Sodexo joins war on single-use plastic

The foodservice company unveils a plan to eliminate up to 245 million pieces of single-use plastic items as well as EPS and straws, beginning with single-use plastic bags and stirrers.

Foodservice company Sodexo has launched its North American Single Use Plastics Reduction Plan.
Foodservice company Sodexo has launched its North American Single Use Plastics Reduction Plan.

Foodservice company Sodexo has launched its North American Single Use Plastics Reduction Plan, created to eliminate single-use plastic bags and stirrers from its 13,000 universities, workplaces, hospitals, schools, stadiums, and other venues by 2019. The company will also eliminate expanded polystyrene items such as cups, lids, and food containers by 2025, and make straws available only for those who need them by 2019, while moving toward more sustainable materials.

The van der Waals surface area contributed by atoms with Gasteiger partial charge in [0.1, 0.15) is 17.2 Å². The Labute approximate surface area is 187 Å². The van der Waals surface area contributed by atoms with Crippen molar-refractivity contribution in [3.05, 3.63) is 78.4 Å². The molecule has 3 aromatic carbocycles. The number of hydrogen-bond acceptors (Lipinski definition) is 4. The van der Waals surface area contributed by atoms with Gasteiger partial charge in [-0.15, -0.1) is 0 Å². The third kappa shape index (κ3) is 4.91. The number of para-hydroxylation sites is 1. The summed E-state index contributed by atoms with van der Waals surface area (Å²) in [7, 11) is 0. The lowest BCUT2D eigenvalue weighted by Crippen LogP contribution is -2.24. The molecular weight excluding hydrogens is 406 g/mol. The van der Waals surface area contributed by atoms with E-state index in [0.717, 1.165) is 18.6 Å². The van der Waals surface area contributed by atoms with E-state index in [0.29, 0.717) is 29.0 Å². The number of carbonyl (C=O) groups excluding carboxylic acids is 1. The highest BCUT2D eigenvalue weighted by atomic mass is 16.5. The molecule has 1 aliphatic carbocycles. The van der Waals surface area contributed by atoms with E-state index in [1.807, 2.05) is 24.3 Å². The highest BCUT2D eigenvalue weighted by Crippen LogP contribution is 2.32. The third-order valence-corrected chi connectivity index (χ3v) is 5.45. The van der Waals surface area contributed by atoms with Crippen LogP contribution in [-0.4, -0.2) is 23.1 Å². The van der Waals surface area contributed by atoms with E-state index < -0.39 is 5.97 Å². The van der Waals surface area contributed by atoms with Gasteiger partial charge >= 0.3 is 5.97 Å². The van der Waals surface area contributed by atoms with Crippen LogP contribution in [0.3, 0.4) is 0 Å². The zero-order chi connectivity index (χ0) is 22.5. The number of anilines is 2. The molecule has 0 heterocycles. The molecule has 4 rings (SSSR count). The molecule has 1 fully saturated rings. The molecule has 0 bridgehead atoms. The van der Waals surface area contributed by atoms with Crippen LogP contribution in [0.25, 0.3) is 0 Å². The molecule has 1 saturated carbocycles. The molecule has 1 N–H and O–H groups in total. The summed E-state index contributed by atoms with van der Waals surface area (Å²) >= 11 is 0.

Sodexo states that its plan will eliminate 245 million pieces of single-use plastic items. The company says it is committed to seek innovative practices and products to further reduce single-use plastics and will invest in solutions that involve reuse and not just other throwaway items.

In July, foodservice company Aramark announced it would take steps to reduce its single-use plastic footprint across its global operations. Earlier this year, Bon Appétit Management Company announced it was eliminating single-use plastic straws and stirrers.

In response to Sodexo’s news, Greenpeace Oceans Campaign Director John Hocevar says, “Sodexo’s comprehensive plan to reduce its reliance on single-use plastic will have major benefits for the environment and human health. Eliminating Styrofoam is a huge step forward. We also applaud Sodexo for committing to invest in solutions that involve reuse and not just other throwaway items.

“Foodservice companies have started to answer their customers’ calls for strong action on single-use plastics. It’s time for Compass Group, Sysco, US Foods, and other key foodservice companies, along with retailers and large fast-moving consumer goods companies, to show the same urgency to reduce their plastic footprints. Recycling alone will never solve the plastic pollution crisis—it’s going to require immediate reductions in the amount of plastic that is produced and sold.”

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